Tech journalism hasn't heretofore struck me as a hotbed of lyrical craftsmanship, but after watching David Pogue’s mini-musical about the iPhone, I stand extremely corrected. The video is, as Daily Intel pointed out yesterday, hilarious. If you listen closely, it’s also pretty impressively put together. (And I’d listen now if I were you — spoilers abound below.)
The absolute highlight of last night's book party for Holly Peterson's The Manny was the presentation of a, um, "viral" promo clip for the book, conceived (and perhaps bankrolled?) by the socialite auteur. "My publishers would like you to know they had nothing to do with this," said Peterson, and we understand them completely. Still, the video just got posted on Daily Reel with a fawning write-up ("as creative as it gets"). We invite you to click through, provided you're in the mood for UES types "rapping" about their Jamaican chauffeurs and Asian maids to a mangled Hall & Oates hook in the most horrifying display of minstrelsy this side of M.C. Rove. "We were just trying to be funny," says director Michael Jaffe. Indeed! They even got a dwarf in there, and dwarves are comic gold — doubly so when they play babies! Triply so if it's gay babies! Disclaimer: Daily Intel is not responsible if watching the clip (after the jump) results in spontaneous class war.
It's New York's 38th Gay Pride celebration this weekend, and even though the official dance is the one held on Pier 54 Sunday night, we thought we'd highlight a certain twelve-hour thump-a-thon occurring the night before. Why? Not only will it be one of the last big nights at that venerable gay mecca, the Roxy, before the structure is torn down next month, it'll also be presided over by perhaps the biggest D.J. in Gotham history, Junior Vasquez, 57, who just happens to be a big old queen. Tim Murphy talked with Vasquez about the merits of Cher over Cyndi Lauper, today's gay whippersnappers, and how you stay up all night when you're no longer on crystal meth.
Tired of boring old beauty contests? Yawning at the notion of world peace? Last week's seventh annual Miss Lez competition at Luna Lounge was a radical respite. There were swimsuit, interview, talent, and evening-gown portions of the competition, but contestants at straight pageants don't often endorse the preservation of eclectic queer culture as their platform. Our cameras were there to catch the dancing, the judging, and, of course, the crowning.
Miss Lez Pageant [Video]
The 25th Annual Putnam County Spelling Bee is a fun and funny Broadway musical, but it's been running for more than two years at the Circle in the Square theater after an Off Broadway run at Second Stages. So what brought Bill Clinton — who could presumably get tickets to the newest, most in-demand shows — to Friday night's performance? "My mother-in-law — Hillary's mother — wanted to see something uplifting," the former president told us after the final curtain. "My daughter had already seen it, so she suggested we all go." It was Dorothy Rodham's 88th birthday, and she took in the show — about awkward teens competing for the spelling title — with her son-in-law, her granddaughter, and Chelsea's boyfriend, Mark Mezvinsky.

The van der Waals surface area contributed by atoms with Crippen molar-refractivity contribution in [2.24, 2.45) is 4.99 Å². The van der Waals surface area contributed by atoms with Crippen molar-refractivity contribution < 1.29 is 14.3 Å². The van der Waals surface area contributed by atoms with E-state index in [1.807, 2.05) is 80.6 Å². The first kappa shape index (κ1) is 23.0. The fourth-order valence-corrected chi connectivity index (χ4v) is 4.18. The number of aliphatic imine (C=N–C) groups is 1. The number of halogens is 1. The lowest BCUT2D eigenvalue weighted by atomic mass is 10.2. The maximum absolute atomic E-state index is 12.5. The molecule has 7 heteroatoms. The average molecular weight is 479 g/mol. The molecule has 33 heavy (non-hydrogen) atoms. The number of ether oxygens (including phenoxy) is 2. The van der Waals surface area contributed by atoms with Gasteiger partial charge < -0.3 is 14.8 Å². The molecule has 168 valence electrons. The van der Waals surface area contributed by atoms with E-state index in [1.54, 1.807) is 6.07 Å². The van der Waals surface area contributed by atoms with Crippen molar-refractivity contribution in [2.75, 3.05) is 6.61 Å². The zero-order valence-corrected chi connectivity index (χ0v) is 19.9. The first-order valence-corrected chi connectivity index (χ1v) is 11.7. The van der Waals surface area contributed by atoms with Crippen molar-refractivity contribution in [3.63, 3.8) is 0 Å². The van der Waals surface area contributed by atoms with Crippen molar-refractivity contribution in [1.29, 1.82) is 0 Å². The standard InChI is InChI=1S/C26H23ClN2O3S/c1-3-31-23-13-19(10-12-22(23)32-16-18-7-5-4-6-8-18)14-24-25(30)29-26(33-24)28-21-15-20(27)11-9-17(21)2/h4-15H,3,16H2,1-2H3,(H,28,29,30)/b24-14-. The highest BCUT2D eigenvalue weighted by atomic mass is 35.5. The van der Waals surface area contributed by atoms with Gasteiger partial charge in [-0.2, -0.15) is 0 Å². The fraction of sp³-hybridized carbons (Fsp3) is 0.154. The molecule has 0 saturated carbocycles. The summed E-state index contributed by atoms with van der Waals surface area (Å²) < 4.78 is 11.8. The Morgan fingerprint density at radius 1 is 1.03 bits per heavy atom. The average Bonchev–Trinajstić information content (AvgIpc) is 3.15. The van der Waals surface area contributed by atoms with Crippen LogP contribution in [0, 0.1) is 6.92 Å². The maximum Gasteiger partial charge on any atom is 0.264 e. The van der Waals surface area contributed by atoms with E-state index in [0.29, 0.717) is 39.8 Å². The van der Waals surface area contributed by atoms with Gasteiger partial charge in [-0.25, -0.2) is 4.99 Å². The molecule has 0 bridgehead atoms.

"Page Six" reported this morning that Sharon Stone and Bernard-Henri Lévy star in a set of mock political ads that will debut next week at the Venice Biennale. The two "appear separately in 60-second spots as 'Patricia Hill and Patrick Hill,' each seeking the White House," the "Six"-ers reported. Indeed. We've got stills from the spots, and Monday the magazine will feature an interview with Levy, the rakish French philosopher. Enjoy the pics — there are more after the jump — but sorry, guys, Stone's all buttoned up.
Though sofas and desklamps don't have their own catwalks in Bryant Park, our city is currently awash in product-design festivals. If you can't follow the clean lines at the International Contemporary Furniture Fair currently at Javits, you may enjoy the more accessible Meatpacking District Design Week, which begins this weekend. Clothier Jussara Lee offers an installation about climate impact, and shops like An Earnest Cut and Sew (bicycles), Auto (wedding rings) and Bodum (coffee) feature elegant takes on the everyday. The gathering emphasizes the "collision" of product design with art and fashion; New York's Janet Ozzard will be on Saturday's panel exploring that notion. (The magazine sponsors this and two other discussions.) Don't get cowed: Promoter Abe Gurko promises that "the whole experience is designed for non-snobs." So go see Karim Rashid's Day-Glo chairs (left), tour the market building that will eventually house the Whitney, and weave in and out of cocktail parties every night. You can collide all you like. Alec Appelbaum
From the nymag.com video team, a double bill for the ages. Both feature hungry showbiz strivers ready to duke it out for a shot at the big time but in only one are the contenders clutching dressed-up dolls. That's right: Up at Harlem's Hip Hop Culture Center, a hundred M.C.'s took turns at the mike for 24 hours straight in the first-ever "rapathon" while a gaggle of mostly blonde preteen divas laid siege to the American Girl Place for a film audition. The former is decidedly PG ("No curses, no n-word, no b-word"); the latter, which features a girl saying "I don't want to sound conceited, but people tell me I'm talented," somewhat obscene.
American Girls Audition [NYM]
24-Hour Rapathon [NYM]